Chris Ratcliffe - Pool/Getty Images/Getty Images Europe
Britain's Chancellor of the Exchequer George Osborne (R) and Chief Financial Secretary to the Treasury Danny Alexander leave the Treasury building for the House Of Commons on October 20, 2010 in central London, England.
The British government announced 83 billion pounds, about $130 billion, of cuts today. Chancellor George Osbourne made the announcement in parliament.
"Today is the day when Britain steps back from the brink, when we confront the bills from a decade of debt."
He claimed the programme would restore "sanity to our public finances and stability to our economy", telling MPs: "It is a hard road, but it leads to a better future."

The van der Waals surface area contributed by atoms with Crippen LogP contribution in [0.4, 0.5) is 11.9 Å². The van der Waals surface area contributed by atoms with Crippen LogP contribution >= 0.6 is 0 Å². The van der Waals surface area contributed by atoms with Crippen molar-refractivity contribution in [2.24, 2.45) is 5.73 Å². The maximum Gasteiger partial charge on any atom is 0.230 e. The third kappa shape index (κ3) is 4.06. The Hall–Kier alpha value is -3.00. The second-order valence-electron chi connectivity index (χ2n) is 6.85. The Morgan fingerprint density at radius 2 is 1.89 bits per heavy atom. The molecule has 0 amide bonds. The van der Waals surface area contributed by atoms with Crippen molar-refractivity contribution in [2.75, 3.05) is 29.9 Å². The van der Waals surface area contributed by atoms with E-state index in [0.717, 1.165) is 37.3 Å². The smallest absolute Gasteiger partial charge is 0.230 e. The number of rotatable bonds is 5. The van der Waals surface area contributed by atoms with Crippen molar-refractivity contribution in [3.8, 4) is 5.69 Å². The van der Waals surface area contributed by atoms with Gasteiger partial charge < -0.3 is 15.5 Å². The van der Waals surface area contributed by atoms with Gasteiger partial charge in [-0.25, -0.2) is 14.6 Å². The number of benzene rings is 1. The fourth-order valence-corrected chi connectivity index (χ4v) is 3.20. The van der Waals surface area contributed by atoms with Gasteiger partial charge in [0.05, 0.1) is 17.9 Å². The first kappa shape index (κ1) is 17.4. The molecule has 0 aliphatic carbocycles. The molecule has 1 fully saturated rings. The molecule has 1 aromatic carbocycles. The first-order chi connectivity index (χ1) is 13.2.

He said that 490,000 government employees would lose their jobs. The size of government offices in London would be cut by a third. The retirement age would be raised to 66 by 2020, years earlier than planned. Police will be cut, as will spending on local councils. The Queen's household will take a %14 hit. People in public housing will pay more rent.
The cuts are certainly not without their critics though.
Shadow chancellor Alan Johnson accused the Government of taking a “reckless gamble with people's livelihoods” which could wreck the economic recovery.